Over fifty Meetings Industry leaders, academics, research organizations and related resources met on May 14 and 15 in Paris under the auspices of the Joint Meetings Industry Council (JMIC) to review the current status of progress on documenting and communicating the value of meetings as drivers of economic, academic and professional development and to and make strategic recommendations for advancing this in the future. At stake was the ability of the industry to more effectively demonstrate the kinds of values that are now considered to be amongst the top reasons governments and businesses invest in the infrastructure required to support industry growth and development.  “We know from experience that governments are highly interested in the ways our industry can be used to advance their economic and community development agendas, but we have been slow to come up with the kinds of defensible measures for these benefits that can be used to support the required investment” said JMIC President and  IAPCO Past-President Philippe Fournier. “The purpose of this conference was to assess our progress toward such measures and to encourage better communications and alignment of the various industry organizations working toward that objective by bringing together a broad and representative group of industry interests along with their advisors and researchers. I believe we achieved that objective and now have a serious of industry- developed recommendations that we will be able to work with in aligning future work in this area.” The two day conference took place at the Palais des Congrès de Paris and included sessions that spoke to defining the need for better value measures, supplied case studies of work done to date and reviewed the kinds of data currently generated by both Meetings Industry and global tourism and travel organizations. These were followed by a series of workshops that considered alternate strategies and made recommendations for moving forward. Amongst the conclusions and recommendations were: The measures that best reflect the benefits associated with meetings conventions and exhibitions are those that capture their business, academic, professional and economic development benefits in addition to just their economic impacts; Such benefits are more challenging to quantify as they don’t always lend themselves to direct measurement and may involve long term, often complex outcomes; However, well documented case studies or “compelling stories” that illustrate the key values are an equally or even more effective way to illustrate and communicate overall value principles; Much related data is already available from various professional, corporate and academic sources would have to be re-interpreted to support value measurement as it has generally been gathered for other purposes; Gathering additional specialized data would require a collaborative approach based on a shared sense of purpose amongst both industry suppliers and those organizing events To be effective, value messages must be interpreted / adapted to address the needs and interests of a variety of different audiences and there is therefore no single value measure that can be used for all applications; In particular, messages and case studies should align with societal priorities, local aspirations and governmental policies in order to demonstrate the greatest relevance; This approach would best be supported by creating a repository of relevant and well-documented case studies consisting of submissions that; Utilize a standard template to ensure consistency Have been curated by an academic / industry body to ensure relevance and adherence to appropriate standards Represent as wide a range of sectors and geographic regions as possible to broaden their applicability to various needs and audiences, and Are developed and maintained in collaboration with event organizers. An effort should also be made to further align industry nomenclature to make it easier for key audiences to identify who and what is included in the industry definition.  “This conference was an important consensus-building exercise that now enables us to move forward with a shared sense of purpose”, said Fournier. “The challenge now will be to decide how best to act on these excellent recommendations, which is a task that must be undertaken by a number of industry associations acting both individually and collectively. It will be a challenging undertaking, but one that will have a huge impact on the future of our industry as we simply cannot fail if we want to be taken seriously by our respective communities and governments”. The active member associations who comprise JMIC today are: AACVB, the Asian Association of Convention and Visitor Bureaus AIPC, the International Association of Convention Centres ASAE, the American Society of Association Executives Cocal, the Latin American Confederation of PCO and Related Companies DMAI, Destination Marketing Association International ECM, European Cities Marketing EFAPCO, the European Federation of Associations of Professional Congress Organisers EVVC, European Association of Event Centres IAPCO, the International Association of Professional Congress Organizers ICCA, the International Congress and Convention Association IFES, the International Federation of Exhibition and Event Services MPI, Meeting Professionals International PCMA, the Professional Convention Management Association Site, the Society of Incentive & Travel Executives UFI, the Global Association of the Exhibition Industry UIA, The International Union of Associations JMIC is supported by IMEX and ibtm world  ...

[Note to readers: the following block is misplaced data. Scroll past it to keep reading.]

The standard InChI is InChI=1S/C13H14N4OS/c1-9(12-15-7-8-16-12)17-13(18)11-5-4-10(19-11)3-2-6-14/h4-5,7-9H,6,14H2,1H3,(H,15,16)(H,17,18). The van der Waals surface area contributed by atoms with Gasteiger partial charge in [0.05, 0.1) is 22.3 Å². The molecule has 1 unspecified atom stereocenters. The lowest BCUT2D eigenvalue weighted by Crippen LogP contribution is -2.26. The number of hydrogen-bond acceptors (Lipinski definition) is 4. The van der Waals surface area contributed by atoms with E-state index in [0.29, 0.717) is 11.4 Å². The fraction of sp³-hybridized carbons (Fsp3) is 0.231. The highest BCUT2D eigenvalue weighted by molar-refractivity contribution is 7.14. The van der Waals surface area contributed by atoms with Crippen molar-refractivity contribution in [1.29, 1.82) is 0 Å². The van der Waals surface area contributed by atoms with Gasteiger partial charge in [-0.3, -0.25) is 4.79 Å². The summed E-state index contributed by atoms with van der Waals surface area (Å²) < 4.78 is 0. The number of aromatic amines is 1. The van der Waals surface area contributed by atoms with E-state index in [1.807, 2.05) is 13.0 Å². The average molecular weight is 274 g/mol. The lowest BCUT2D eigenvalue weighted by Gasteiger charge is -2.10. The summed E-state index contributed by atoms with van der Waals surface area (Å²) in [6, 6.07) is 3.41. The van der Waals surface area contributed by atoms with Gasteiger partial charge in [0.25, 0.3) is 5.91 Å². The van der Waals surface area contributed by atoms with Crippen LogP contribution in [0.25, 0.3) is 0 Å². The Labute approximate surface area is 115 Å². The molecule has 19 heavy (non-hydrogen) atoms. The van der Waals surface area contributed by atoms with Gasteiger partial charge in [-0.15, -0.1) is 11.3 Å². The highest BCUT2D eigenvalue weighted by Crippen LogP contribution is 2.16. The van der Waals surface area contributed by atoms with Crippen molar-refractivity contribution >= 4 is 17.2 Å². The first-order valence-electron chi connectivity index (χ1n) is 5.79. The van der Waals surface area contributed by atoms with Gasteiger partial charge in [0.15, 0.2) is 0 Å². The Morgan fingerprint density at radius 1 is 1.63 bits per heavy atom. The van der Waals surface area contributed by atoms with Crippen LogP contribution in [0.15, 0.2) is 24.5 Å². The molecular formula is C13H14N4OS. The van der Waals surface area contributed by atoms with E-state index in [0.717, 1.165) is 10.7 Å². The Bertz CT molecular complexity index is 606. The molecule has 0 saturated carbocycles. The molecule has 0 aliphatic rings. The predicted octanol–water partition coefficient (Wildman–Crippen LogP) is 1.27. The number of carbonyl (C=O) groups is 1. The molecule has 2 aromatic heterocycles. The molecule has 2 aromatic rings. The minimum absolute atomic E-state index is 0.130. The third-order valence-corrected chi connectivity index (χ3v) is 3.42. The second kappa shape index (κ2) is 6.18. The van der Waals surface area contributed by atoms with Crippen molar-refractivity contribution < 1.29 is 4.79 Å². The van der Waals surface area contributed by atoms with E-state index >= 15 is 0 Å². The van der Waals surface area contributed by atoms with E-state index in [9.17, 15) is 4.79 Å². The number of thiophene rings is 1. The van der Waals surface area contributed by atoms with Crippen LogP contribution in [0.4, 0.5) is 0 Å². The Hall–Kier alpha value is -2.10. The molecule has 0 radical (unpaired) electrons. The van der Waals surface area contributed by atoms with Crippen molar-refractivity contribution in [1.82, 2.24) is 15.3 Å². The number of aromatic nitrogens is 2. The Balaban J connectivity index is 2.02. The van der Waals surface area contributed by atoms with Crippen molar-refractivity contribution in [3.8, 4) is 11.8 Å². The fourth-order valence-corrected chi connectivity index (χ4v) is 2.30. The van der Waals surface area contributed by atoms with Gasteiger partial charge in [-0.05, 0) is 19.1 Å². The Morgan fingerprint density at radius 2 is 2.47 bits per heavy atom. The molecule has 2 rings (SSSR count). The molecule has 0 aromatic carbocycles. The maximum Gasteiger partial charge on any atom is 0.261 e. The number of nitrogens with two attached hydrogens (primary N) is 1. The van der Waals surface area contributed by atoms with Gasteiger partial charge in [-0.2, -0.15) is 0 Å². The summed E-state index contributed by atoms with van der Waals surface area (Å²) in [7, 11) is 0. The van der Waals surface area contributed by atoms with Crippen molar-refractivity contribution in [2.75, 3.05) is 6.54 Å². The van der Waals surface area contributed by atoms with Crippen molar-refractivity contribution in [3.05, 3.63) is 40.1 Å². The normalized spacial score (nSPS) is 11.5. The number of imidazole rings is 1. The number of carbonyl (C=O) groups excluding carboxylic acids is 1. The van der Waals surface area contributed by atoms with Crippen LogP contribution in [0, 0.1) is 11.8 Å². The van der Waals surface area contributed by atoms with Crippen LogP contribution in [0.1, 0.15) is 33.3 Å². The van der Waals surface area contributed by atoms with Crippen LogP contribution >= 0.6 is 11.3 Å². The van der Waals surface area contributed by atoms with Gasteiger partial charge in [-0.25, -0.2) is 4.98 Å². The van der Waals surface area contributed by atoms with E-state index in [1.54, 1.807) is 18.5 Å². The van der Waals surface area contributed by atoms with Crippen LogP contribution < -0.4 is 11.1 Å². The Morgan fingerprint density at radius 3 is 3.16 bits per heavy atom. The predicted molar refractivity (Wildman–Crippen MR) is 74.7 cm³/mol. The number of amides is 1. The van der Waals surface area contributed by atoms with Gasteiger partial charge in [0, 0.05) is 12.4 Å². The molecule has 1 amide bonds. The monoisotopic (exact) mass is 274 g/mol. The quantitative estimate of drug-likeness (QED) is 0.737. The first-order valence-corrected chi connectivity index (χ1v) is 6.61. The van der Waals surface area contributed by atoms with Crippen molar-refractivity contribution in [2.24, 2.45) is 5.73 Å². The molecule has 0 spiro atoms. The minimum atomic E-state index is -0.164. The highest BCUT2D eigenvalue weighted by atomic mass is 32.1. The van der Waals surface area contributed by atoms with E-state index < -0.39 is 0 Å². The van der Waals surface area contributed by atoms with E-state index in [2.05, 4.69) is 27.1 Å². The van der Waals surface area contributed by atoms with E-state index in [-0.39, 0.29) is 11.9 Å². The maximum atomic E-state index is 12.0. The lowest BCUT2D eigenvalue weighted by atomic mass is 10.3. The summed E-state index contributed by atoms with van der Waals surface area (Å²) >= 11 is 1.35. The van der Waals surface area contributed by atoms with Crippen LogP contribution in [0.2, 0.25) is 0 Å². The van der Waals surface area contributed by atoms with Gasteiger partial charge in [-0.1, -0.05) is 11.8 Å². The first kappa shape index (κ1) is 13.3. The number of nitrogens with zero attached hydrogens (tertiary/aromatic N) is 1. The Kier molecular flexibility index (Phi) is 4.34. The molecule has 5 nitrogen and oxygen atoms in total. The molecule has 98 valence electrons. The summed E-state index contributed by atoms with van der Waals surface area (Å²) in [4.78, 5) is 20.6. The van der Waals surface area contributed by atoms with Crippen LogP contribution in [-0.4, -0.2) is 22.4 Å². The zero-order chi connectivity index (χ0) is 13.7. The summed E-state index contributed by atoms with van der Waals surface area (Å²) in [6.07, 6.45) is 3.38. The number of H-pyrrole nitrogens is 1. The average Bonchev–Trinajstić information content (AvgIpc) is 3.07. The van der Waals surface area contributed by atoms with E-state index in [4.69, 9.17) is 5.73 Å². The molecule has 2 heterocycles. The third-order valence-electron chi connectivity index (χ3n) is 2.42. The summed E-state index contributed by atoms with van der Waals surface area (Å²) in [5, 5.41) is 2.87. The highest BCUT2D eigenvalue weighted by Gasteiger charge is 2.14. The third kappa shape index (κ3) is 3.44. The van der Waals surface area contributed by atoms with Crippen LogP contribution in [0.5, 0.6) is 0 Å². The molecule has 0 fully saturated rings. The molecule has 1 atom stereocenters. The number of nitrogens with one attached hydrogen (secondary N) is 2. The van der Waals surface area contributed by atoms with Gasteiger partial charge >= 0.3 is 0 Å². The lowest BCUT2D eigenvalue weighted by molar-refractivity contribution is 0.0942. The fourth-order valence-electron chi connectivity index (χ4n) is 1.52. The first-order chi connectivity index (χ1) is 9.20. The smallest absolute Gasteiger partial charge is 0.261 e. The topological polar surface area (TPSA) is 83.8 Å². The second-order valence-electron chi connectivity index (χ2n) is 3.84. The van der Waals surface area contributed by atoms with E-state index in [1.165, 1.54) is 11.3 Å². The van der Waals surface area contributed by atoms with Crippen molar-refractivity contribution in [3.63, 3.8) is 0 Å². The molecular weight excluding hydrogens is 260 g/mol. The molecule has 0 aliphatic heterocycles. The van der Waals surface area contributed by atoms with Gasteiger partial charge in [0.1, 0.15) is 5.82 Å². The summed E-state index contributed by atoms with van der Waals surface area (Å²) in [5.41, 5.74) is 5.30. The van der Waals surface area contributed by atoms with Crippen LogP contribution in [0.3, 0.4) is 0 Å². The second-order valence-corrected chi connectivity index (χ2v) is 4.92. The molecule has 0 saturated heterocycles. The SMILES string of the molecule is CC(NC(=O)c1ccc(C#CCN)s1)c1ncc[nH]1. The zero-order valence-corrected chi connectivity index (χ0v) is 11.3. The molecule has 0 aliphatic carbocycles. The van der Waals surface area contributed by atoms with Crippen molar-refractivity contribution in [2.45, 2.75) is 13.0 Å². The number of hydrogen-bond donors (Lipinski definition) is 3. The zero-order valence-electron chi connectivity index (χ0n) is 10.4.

1 Jun 2015 MPI SPAIN CELEBRATES "DIA DEL ORGULLO MICE"!